|By George Bell|
From: Boulder, CO
Jul 5, 2006
The start can be difficult to locate, especially in the pre-dawn hours. The easiest approach is to go beyond (right of) the starting pitch, easy talus walking on the black dyke. At some point there is a small cairn marking a traverse back left on a generally wide but sometimes exposed ledge. It deposits you right at the base of the first pitch "chimney". Describing P1 as a chimney is a little confusing, as it is more like a gigantic, featured open book. Very visible from the Lower Saddle in the evening if you know where to look.
See my trip report at home.comcast.net/~gibell/trip_reports/teton03.html
|By Andy Laakmann|
From: Bend, OR
Jul 21, 2007
rating: 5.7 5a 15 V+ MVS 4b
A classic line on a classic peak.
The approach from the lower saddle to the base of the approach ramp took about 30 minutes. It begins about 10 minutes up the Owen-Spaulding trail from the lower saddle, and heads east eventually hitting the black dyke. If you get to the Petzold ridge you've gone too far. In the morning darkness, we accidentally scrambled up the wrong ramp and ended up on top of the first pitch. Our ramp was consistently 4th class. Apparently another ramp begins slightly further west, but we missed it in the darkness.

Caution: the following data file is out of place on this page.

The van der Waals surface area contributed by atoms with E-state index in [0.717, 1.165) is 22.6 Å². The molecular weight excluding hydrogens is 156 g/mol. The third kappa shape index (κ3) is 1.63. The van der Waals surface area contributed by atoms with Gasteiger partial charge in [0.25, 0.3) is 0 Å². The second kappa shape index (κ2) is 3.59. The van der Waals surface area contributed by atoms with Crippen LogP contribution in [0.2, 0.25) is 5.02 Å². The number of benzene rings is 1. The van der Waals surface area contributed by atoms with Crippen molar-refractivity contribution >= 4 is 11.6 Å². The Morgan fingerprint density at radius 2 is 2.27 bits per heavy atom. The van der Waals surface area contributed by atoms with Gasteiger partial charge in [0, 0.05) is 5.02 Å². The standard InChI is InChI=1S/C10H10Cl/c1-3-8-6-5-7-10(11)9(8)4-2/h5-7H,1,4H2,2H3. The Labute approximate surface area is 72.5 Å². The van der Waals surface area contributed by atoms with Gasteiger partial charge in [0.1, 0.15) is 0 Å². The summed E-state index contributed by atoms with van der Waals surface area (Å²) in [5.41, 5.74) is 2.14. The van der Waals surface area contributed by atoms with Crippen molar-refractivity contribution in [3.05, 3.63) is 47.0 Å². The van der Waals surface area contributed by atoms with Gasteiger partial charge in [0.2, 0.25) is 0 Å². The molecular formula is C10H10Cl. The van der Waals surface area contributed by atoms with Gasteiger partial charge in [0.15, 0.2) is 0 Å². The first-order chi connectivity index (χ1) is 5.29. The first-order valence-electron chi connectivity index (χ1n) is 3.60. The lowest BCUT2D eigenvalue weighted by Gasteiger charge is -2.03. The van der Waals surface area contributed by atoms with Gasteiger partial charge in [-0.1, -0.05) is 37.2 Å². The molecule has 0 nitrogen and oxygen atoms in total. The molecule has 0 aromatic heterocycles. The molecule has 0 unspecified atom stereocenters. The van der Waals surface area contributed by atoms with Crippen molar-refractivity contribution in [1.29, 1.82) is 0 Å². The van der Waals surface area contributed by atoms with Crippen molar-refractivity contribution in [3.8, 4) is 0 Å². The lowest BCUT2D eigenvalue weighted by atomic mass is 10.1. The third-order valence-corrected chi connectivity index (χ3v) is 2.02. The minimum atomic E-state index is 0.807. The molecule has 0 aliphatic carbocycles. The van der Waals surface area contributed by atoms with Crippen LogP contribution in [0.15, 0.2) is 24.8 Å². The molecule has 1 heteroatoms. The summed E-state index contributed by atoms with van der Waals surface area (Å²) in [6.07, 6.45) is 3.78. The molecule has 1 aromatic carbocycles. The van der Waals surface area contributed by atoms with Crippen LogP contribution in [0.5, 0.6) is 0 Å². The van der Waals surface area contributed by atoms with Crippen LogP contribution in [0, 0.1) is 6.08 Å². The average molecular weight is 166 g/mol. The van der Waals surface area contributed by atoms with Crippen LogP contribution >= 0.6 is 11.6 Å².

All the pitches on the Lower Exum are awesome. The black face is particularly memorable - steep, positive holds, and great gear. We linked pitches 3 and 4 listed above.
We left the Lower Saddle at 4:00am, and we're at the top of Wall Street at 8:15am. We were moving efficiently, but not speed climbing by any means.
There was no sun until we hit Wall Street and the base of the Upper Exum ridge. And with a breeze, it was a little chilly even on a hot summer day. So plan on cold conditions if you are climbing this in early or late summer.
For the Upper Exum, we just did a continuous running belay. We hit the top at 10:15am.
Gear: Nuts, including small ones. Set of finger size cams. Doubles 0.75-2" camalots. One #3 camalot. And a big hex. 14 long runners (and that was just enough).
|By Robert Henderson|
From: Wilson, WY
Apr 19, 2009